Monthly Archives: November 2012

Brief Lives: Alexander Pushkin by Robert Chandler

This is a short biography of Pushkin written by Robert Chandler (143 pages). I got it in part because I’d been very impressed by Robert Chandler’s notes to Life and Fate, which he translated.

I found this very useful and well written. I hadn’t realised the centrality of Pushkin in Russian literary culture, or how many of his ideas had crossed over. For example, how the play/film Amadeus was based on a story by Pushkin. I knew how Lermontov had been influenced by Pushkin, thinking of his death (in a duel) as a form of legalised murder, but I didn’t know the context.

Pushkin was heavily influenced by the Decembrists. It’s interesting to think of the impact those events had on Russian cultural life. Perhaps the autocratic personalized state meant that the only form of political expression was through cultural forms? Obviously the Decembrist movement was a political movement, but it didn’t get very far. I wonder if there is any similar event in other cultures.

I found the descriptions of his poetry very useful, how a presence of Apollo can be felt even though he is not mentioned by name via the rhyming scheme (Arion). Also I was interested in the ideas of Anna Akhmatova writing about Pushkin’s talent for encryption in poetry.

A short biography like this can be criticised as being too brief and not much better than reading Wikipedia. While Wikipedia is really good, I found this more informative. Anyway this is longer than a Wikipedia article, so it’s a different scope.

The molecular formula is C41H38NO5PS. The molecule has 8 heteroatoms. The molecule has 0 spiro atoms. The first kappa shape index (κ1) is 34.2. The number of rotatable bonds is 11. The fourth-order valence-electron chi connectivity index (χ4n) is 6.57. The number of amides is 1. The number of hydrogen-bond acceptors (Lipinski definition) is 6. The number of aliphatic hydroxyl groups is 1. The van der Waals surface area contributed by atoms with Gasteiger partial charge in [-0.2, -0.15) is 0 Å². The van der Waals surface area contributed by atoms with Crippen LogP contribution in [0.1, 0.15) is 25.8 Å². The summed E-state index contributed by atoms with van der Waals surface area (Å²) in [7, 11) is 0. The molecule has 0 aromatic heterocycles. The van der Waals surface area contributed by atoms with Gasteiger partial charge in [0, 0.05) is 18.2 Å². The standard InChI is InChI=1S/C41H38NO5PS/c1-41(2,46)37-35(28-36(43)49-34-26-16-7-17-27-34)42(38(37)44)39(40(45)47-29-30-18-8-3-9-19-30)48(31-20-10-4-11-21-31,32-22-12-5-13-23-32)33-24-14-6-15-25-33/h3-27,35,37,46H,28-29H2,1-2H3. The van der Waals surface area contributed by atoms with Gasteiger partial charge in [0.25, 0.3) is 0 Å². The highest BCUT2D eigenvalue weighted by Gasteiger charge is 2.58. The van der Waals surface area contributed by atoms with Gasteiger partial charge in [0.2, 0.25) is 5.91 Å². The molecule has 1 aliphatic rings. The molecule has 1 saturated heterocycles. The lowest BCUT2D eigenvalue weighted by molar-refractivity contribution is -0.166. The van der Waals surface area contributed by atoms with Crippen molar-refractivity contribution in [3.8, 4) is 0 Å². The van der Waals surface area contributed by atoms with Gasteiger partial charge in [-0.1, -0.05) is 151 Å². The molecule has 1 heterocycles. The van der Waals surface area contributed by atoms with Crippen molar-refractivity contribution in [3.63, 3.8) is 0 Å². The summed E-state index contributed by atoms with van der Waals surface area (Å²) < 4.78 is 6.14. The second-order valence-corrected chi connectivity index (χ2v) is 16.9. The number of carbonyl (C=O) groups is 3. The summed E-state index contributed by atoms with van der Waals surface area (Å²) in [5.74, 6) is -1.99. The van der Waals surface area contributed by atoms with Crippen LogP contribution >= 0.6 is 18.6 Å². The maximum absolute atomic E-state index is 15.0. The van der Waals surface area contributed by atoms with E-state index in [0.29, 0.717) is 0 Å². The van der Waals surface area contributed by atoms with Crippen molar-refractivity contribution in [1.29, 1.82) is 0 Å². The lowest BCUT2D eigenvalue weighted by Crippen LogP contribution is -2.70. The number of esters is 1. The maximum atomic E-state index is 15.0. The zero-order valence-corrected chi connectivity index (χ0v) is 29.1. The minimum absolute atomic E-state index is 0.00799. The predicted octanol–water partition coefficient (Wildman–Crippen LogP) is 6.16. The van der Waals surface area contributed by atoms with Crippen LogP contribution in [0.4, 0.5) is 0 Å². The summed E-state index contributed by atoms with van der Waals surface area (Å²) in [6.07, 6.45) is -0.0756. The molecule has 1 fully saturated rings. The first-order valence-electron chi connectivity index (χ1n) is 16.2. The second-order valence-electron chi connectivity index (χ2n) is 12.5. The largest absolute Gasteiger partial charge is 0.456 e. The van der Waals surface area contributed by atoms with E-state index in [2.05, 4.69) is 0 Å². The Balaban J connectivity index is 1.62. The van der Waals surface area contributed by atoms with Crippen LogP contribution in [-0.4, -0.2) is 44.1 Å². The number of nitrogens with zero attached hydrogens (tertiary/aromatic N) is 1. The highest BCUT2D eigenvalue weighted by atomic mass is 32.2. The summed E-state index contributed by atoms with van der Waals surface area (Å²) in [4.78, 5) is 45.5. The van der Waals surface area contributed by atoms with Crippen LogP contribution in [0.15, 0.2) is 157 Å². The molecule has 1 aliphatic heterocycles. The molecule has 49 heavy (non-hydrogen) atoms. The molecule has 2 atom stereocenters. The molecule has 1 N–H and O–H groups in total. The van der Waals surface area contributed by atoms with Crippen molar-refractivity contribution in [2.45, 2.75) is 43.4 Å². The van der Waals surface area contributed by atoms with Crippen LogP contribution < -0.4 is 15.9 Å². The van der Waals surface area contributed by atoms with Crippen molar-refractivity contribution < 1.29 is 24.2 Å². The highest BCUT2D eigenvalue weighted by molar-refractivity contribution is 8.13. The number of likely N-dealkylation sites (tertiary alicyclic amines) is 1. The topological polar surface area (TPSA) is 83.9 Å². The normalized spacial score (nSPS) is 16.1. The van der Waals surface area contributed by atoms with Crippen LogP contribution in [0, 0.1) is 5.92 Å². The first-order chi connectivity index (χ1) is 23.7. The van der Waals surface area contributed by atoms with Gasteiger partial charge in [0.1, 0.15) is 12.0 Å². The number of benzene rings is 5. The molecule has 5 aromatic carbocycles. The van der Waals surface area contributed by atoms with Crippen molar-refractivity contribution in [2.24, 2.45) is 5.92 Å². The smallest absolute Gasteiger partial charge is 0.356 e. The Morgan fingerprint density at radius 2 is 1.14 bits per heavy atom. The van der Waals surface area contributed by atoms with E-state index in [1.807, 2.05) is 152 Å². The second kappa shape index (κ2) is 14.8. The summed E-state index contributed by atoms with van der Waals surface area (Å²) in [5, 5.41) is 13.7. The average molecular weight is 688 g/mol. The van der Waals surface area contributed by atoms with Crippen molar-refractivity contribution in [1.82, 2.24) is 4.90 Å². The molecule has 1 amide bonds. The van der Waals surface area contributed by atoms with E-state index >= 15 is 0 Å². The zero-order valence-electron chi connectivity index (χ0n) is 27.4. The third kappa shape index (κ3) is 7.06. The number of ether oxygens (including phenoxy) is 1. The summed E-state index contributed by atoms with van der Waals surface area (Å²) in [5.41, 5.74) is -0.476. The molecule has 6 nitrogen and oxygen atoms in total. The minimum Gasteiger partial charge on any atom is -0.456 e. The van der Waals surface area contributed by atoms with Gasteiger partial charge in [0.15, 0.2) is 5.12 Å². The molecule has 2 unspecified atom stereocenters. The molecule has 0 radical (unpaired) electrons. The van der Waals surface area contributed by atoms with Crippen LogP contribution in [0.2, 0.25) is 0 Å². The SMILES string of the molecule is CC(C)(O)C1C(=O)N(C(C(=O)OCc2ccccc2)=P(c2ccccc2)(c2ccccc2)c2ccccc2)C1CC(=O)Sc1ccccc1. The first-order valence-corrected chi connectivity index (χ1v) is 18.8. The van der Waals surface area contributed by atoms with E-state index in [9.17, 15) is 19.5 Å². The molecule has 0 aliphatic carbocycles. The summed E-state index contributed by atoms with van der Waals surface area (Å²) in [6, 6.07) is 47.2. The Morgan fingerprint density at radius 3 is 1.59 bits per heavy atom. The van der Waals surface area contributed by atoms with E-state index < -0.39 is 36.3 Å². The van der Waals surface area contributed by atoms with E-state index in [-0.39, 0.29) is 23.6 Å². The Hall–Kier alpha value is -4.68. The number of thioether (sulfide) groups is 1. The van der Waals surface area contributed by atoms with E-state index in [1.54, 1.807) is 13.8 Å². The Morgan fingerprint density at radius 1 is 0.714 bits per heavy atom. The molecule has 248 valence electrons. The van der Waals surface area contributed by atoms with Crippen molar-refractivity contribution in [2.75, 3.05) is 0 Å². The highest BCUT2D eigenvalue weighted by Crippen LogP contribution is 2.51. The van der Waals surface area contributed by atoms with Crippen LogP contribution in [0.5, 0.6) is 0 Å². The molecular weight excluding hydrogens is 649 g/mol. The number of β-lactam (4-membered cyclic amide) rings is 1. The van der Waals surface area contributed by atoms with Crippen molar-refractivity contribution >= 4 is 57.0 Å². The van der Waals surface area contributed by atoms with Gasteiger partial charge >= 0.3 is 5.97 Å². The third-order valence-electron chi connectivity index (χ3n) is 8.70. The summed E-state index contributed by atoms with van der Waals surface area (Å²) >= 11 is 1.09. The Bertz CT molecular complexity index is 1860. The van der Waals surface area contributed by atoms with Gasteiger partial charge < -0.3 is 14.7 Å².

Pagans and Christians: In the Mediterranean World from the Second Century AD to the Conversion of Constantine by Robin Lane Fox

I bought this at Blackwells as one of my summer vacation books, but didn’t get around to reading it until now.

I found it slightly slow going, particularly the parts about paganism. Perhaps I don’t know enough about the period to be able to appreciate the subject matter.

It taught me some things about the origins of Christianity that I hadn’t realized previously, but which might be obvious to other people. These include details such as Christianity being almost completely a phenomenon of the Roman Empire. That since it was not (at this early stage) a religion of conquest it did not have a single language. That bishops were central in the early church. That early Christianity was closely tied to Jewish communities. That heresy became an important feature of Christianity (but was unknown in paganism). That Manichaeism was a Christian heresy (I’d thought of it as more eastern).